Published: June 14, 2012 at 6:30 AM
By RAYMOND TANTER, UPI Outside View Commentator
WASHINGTON, June 14 (UPI) — After a brief wave of optimism, nuclear talks with Iran slowed as senior inspectors from the U.N. nuclear watchdog said they had made no progress in gaining access to Iranian restricted sites suspected of being used to test potential triggers for nuclear warheads.
On one hand, Iran’s chief nuclear negotiator stated the next round of talks, set to open June 18-19 in Moscow, could end in failure. On the other hand, EU officials announced that Iran agreed to discuss a proposal from the six world powers to curb production of high-grade uranium in Moscow, seemingly de-escalating tensions ahead of the talks.
Irrespective of the flip-flopping by Tehran, the story behind the story is how the international community gains information on such sites: Iranian nuclear intelligence comes from a variety of sources, including Tehran’s opposition.
In December 2005, one dissident group, the National Council of Resistance of Iran, revealed a nuclear site near the city of Qom: Tunneling activity in mountains near Qom was initiated in 2000 with the goal of constructing an underground nuclear facility; the United States and its allies publicly acknowledged the Qom site in 2009. The NCRI revealed in September 2009 two additional sites in and near Tehran; there, the Iranian regime may be working on detonators for nuclear warheads.
In a seemingly unrelated story, which was the main input to calls for congressional inquiries, The New York Times reported that upon coming to office in 2009, U.S. President Barack Obama gave the order to speed up a wave of cyberattacks against Iran. The article states, “Tehran sensed this vulnerability, resumed enriching uranium at an underground site at Natanz, one whose existence had been exposed just three years before.” The Washington Post, however, credited, “An exiled opposition group, the National Council of Resistance of Iran, [which] first publicly revealed the existence of Iran’s much larger uranium facility at Natanz in 2002.”
But the NCRI and its largest unit, the Mujahedin-e-Khalq, are designated on the U.S. terrorist list, although the U.S. judiciary increasingly sees the listing as illegal; similarly, former U.S. Attorney General Michael Mukasey in the George W. Bush administration finds the designation both unwarranted and unwise. And President Bush even credited the NCRI with revelations that led to inspections of and sanctions against Iran.
The ill-advised designation diverts MEK resources from undermining the regime internally and collecting intelligence to struggling with consequences of designation. Although constrained, the resistance has made blockbuster revelations that helped make the case for international sanctions against Iran. The Center for Strategic and International Studies states, “The National Council of Resistance of Iran revelations about Iran’s secret nuclear program did prove to be the trigger point in inviting the IAEA into Tehran for inspections …”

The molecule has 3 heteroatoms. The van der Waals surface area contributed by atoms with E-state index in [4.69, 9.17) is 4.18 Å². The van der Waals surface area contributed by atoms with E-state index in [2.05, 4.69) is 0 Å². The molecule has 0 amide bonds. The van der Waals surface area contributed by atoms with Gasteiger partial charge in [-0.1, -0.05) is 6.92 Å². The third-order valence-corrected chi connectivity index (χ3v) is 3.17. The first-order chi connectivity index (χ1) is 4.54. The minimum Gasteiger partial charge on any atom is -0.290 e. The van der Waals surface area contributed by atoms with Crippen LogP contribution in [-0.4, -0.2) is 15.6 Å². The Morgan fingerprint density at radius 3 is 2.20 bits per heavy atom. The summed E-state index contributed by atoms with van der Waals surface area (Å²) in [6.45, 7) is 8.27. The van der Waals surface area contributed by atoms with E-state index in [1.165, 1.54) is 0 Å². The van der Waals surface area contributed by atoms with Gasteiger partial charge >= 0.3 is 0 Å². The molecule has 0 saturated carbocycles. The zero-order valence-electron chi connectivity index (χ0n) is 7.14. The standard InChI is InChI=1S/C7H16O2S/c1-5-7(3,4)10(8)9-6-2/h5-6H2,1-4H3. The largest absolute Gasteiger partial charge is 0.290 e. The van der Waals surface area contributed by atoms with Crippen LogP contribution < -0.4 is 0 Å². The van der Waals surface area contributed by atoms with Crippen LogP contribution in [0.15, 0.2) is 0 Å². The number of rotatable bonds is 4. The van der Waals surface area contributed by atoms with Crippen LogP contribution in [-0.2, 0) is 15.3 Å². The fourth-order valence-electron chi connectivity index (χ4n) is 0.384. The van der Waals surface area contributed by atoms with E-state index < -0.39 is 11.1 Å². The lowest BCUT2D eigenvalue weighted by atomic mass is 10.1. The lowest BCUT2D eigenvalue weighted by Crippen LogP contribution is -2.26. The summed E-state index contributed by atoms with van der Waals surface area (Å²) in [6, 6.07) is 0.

In August 2002, the NCRI exposed a secret nuclear facility near Natanz. An independent think tank, the Institute for Science and International Security, confirmed the revelation, identified the site as a uranium enrichment facility, and released imagery of Natanz in December 2002.
The NCRI made several other critical revelations, including:
— August 2002, a heavy water production facility at Arak
ISIS stated, “The existence of this facility was first revealed publicly by the Iranian opposition group, National Council of Resistance of Iran, in August 2002. ISIS then located the site in commercial satellite imagery after a wide-area search. By U.N. Security Council Resolution 1737 (2006), Iran was to suspend all work on heavy water related projects.”
— A nuclear facility at Lavizan-Shian
Again working independently from the NCRI, the ISIS wrote: “This site first came to public attention in May 2003 when the Iranian opposition group, National Council for Resistance of Iran, announced … the site.”
— August 2004 laser enrichment facility at the Center for Readiness and New Defense Technology (known as Lavizan 2), built with equipment removed from the Lavizan-Shian site, kept off limits to international inspectors since its revelation by the NCRI.
Regarding the validity of these Iranian resistance revelations, Frank Pabian, senior nonproliferation analyst at the Los Alamos National Laboratory in New Mexico, stated: “They’re [the NCRI] right 90 percent of the time. That doesn’t mean they’re perfect but 90 percent is a pretty good record.”
Even if the NCRI and MEK didn’t have such an impressive track record, intelligence, especially that from resistance sources, is at least a “lead” to compare with information using other sources and methods.
Regarding sources of intelligence revelations, a U.S. Federal Court informed the U.S. State Department that the court will delist the MEK (and the larger coalition, NCRI) unless State acts to continue the listing or remove it before Oct. 1.
The bottom line is that the MEK designation hampers the resistance from pursuing its opposition against the Iranian regime and harms intelligence collection on Tehran’s nuclear progress, let alone cyberattacks and military operations against Iran.
(Raymond Tanter served on the White House National Security Council senior staff in the Reagan-Bush administration and is professor emeritus at the University of Michigan.)
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